df[df.isnull().any(axis=1)]

salary gender departm years age publications
18 64762 0 chem 25.0 NaN 29
24 104828 0 geol NaN 50.0 44

You may look at where the values are not null. Note that indexes 18, and 24 are missing.

df[~df.isnull().any(axis=1)]

salary gender departm years age publications
0 86285 0 bio 26.0 64.0 72
1 77125 0 bio 28.0 58.0 43
2 71922 0 bio 10.0 38.0 23
3 70499 0 bio 16.0 46.0 64
4 66624 0 bio 11.0 41.0 23
... ... ... ... ... ... ...
72 53662 1 neuro 1.0 31.0 3
73 57185 1 stat 9.0 39.0 7
74 52254 1 stat 2.0 32.0 9
75 61885 1 math 23.0 60.0 9
76 49542 1 math 3.0 33.0 5

74 rows × 6 columns

There are different techniques for dealing with missing data. An easy one is to simply remove rows that have any missing values using the dropna() method.

df.dropna(inplace=True)

/Users/lukechang/anaconda3/lib/python3.7/site-packages/ipykernel_launcher.py:1: SettingWithCopyWarning:
A value is trying to be set on a copy of a slice from a DataFrame

See the caveats in the documentation: https://pandas.pydata.org/pandas-docs/stable/user_guide/indexing.html#returning-a-view-versus-a-copy
"""Entry point for launching an IPython kernel.


Now we can check to make sure the missing rows are removed. Let’s also check the new dimensions of the dataframe.

rows, cols = df.shape
print(f'There are {rows} rows and {cols} columns in this data set')

df.isnull().sum()

There are 74 rows and 6 columns in this data set

salary          0
gender          0
departm         0
years           0
age             0
publications    0
dtype: int64


### Create New Columns¶

You can create new columns to fit your needs. For instance you can set initialize a new column with zeros.

df['pubperyear'] = 0

/Users/lukechang/anaconda3/lib/python3.7/site-packages/ipykernel_launcher.py:1: SettingWithCopyWarning:
A value is trying to be set on a copy of a slice from a DataFrame.
Try using .loc[row_indexer,col_indexer] = value instead

See the caveats in the documentation: https://pandas.pydata.org/pandas-docs/stable/user_guide/indexing.html#returning-a-view-versus-a-copy
"""Entry point for launching an IPython kernel.


Here we can create a new column pubperyear, which is the ratio of the number of papers published per year

df['pubperyear'] = df['publications']/df['years']

/Users/lukechang/anaconda3/lib/python3.7/site-packages/ipykernel_launcher.py:1: SettingWithCopyWarning:
A value is trying to be set on a copy of a slice from a DataFrame.
Try using .loc[row_indexer,col_indexer] = value instead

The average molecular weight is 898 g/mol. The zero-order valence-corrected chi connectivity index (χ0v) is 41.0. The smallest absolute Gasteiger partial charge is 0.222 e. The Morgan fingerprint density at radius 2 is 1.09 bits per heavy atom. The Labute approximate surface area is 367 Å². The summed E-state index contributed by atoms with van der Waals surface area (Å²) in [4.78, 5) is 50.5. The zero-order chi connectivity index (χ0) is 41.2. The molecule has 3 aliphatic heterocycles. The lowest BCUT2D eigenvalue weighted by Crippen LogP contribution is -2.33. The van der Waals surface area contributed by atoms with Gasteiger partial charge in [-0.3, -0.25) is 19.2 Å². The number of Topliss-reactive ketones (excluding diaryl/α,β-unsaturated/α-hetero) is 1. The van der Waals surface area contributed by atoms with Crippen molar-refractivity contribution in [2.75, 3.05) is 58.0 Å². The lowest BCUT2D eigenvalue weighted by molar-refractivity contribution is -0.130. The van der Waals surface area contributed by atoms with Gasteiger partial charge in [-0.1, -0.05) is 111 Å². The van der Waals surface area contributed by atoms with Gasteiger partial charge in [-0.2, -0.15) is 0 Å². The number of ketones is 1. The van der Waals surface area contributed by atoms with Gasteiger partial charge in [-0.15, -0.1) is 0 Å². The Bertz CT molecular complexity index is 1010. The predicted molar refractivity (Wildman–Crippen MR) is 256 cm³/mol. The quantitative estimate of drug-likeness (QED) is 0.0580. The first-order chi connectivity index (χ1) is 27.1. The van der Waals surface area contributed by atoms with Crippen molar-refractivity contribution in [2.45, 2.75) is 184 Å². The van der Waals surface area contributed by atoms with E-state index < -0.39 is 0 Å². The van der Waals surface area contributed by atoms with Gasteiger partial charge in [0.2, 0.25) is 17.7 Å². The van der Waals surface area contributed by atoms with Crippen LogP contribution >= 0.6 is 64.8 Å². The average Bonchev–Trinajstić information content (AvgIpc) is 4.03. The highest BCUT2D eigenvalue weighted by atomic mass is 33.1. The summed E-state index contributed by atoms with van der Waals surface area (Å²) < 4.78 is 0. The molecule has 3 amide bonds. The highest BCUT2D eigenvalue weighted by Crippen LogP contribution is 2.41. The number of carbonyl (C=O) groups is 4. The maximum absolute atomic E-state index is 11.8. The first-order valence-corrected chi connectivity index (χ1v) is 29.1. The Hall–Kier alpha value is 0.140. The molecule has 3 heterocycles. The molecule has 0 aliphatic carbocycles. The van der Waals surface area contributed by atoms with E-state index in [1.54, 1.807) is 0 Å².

See the caveats in the documentation: https://pandas.pydata.org/pandas-docs/stable/user_guide/indexing.html#returning-a-view-versus-a-copy
"""Entry point for launching an IPython kernel.


## Indexing and slicing Data¶

Indexing in Pandas can be tricky. There are many ways to index in pandas, for this tutorial we will focus on four: loc, iloc, boolean, and indexing numpy values. For a more in depth overview see Jake Vanderplas’s tutorial](https://github.com/jakevdp/PythonDataScienceHandbook/blob/master/notebooks/03.02-Data-Indexing-and-Selection.ipynb), where he also covers more advanced topics, such as hierarchical indexing.

### Indexing with Keys¶

First, we will cover indexing with keys using the .loc method. This method references the explicit index with a key name. It works for both index names and also column names. Note that often the keys for rows are integers by default.

In this example, we will return rows 10-20 on the salary column.

df.loc[10:20, 'salary']

10    56092
11    54452
12    54269
13    55125
14    97630
15    82444
16    76291
17    75382
19    62607
20    60373
Name: salary, dtype: int64


You can return multiple columns using a list.

df.loc[:10, ['salary', 'publications']]

salary publications
0 86285 72
1 77125 43
2 71922 23
3 70499 64
4 66624 23
5 64451 44
6 64366 22
7 59344 11
8 58560 8
9 58294 12
10 56092 4

### Indexing with Integers¶

Next we wil try .iloc. This method references the implicit python index using integer indexing (starting from 0, exclusive of last number). You can think of this like row by column indexing using integers.

For example, let’s grab the first 3 rows and columns.

df.iloc[0:3, 0:3]

salary gender departm
0 86285 0 bio
1 77125 0 bio
2 71922 0 bio

Let’s make a new data frame with just Males and another for just Females. Notice, how we added the .reset_index(drop=True) method? This is because assigning a new dataframe based on indexing another dataframe will retain the original index. We need to explicitly tell pandas to reset the index if we want it to start from zero.

male_df = df[df.gender == 0].reset_index(drop=True)
female_df = df[df.gender == 1].reset_index(drop=True)


### Indexing with booleans¶

Boolean or logical indexing is useful if you need to sort the data based on some True or False value.

For instance, who are the people with salaries greater than 90K but lower than 100K ?

df[ (df.salary > 90000) & (df.salary < 100000)]

salary gender departm years age publications pubperyear
14 97630 0 chem 34.0 64.0 43 1.264706
30 92951 0 neuro 11.0 41.0 20 1.818182
54 96936 0 physics 15.0 50.0 17 1.133333

This also works with the .loc method, which is what you need to do if you want to return specific columns

df.loc[ (df.salary > 90000) & (df.salary < 100000), ['salary', 'gender']]

salary gender
14 97630 0
30 92951 0